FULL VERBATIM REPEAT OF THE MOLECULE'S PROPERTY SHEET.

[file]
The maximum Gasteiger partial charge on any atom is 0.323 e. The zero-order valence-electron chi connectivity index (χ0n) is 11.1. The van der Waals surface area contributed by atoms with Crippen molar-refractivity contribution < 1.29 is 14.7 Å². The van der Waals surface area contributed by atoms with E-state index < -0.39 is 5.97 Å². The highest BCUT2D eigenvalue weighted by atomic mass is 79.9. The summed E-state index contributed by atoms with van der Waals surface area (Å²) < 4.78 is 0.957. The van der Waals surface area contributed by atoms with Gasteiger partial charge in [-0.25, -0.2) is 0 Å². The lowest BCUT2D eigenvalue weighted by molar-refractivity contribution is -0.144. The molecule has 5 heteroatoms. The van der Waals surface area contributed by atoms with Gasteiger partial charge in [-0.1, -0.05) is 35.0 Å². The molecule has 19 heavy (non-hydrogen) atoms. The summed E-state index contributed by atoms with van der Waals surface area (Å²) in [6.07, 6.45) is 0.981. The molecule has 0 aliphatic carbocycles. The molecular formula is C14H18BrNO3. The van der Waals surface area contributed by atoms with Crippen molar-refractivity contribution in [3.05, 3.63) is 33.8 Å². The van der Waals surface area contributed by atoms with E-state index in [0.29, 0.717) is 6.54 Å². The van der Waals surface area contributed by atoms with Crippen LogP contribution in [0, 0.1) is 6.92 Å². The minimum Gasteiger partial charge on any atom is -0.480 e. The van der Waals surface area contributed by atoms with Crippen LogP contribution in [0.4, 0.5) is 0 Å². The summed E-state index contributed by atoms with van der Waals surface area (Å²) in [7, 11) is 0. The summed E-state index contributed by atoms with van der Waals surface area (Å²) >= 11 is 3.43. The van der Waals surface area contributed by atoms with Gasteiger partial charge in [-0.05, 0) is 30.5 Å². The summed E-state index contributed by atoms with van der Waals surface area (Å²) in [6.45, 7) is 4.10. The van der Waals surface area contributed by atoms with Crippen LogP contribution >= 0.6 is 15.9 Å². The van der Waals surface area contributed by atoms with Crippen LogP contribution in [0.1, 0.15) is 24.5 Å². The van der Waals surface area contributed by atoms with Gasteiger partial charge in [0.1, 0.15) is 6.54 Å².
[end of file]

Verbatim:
The maximum Gasteiger partial charge on any atom is 0.323 e. The zero-order valence-electron chi connectivity index (χ0n) is 11.1. The van der Waals surface area contributed by atoms with Crippen molar-refractivity contribution < 1.29 is 14.7 Å². The van der Waals surface area contributed by atoms with E-state index < -0.39 is 5.97 Å². The highest BCUT2D eigenvalue weighted by atomic mass is 79.9. The summed E-state index contributed by atoms with van der Waals surface area (Å²) < 4.78 is 0.957. The van der Waals surface area contributed by atoms with Gasteiger partial charge in [-0.25, -0.2) is 0 Å². The lowest BCUT2D eigenvalue weighted by molar-refractivity contribution is -0.144. The molecule has 5 heteroatoms. The van der Waals surface area contributed by atoms with Gasteiger partial charge in [-0.1, -0.05) is 35.0 Å². The molecule has 19 heavy (non-hydrogen) atoms. The summed E-state index contributed by atoms with van der Waals surface area (Å²) in [6.07, 6.45) is 0.981. The molecule has 0 aliphatic carbocycles. The molecular formula is C14H18BrNO3. The van der Waals surface area contributed by atoms with Crippen molar-refractivity contribution in [3.05, 3.63) is 33.8 Å². The van der Waals surface area contributed by atoms with E-state index in [0.29, 0.717) is 6.54 Å². The van der Waals surface area contributed by atoms with Crippen LogP contribution in [0, 0.1) is 6.92 Å². The minimum Gasteiger partial charge on any atom is -0.480 e. The van der Waals surface area contributed by atoms with Crippen LogP contribution in [0.4, 0.5) is 0 Å². The summed E-state index contributed by atoms with van der Waals surface area (Å²) in [7, 11) is 0. The summed E-state index contributed by atoms with van der Waals surface area (Å²) >= 11 is 3.43. The van der Waals surface area contributed by atoms with Gasteiger partial charge in [-0.05, 0) is 30.5 Å². The summed E-state index contributed by atoms with van der Waals surface area (Å²) in [6.45, 7) is 4.10. The van der Waals surface area contributed by atoms with Crippen LogP contribution >= 0.6 is 15.9 Å². The van der Waals surface area contributed by atoms with Crippen LogP contribution in [0.1, 0.15) is 24.5 Å². The van der Waals surface area contributed by atoms with Gasteiger partial charge in [0.1, 0.15) is 6.54 Å².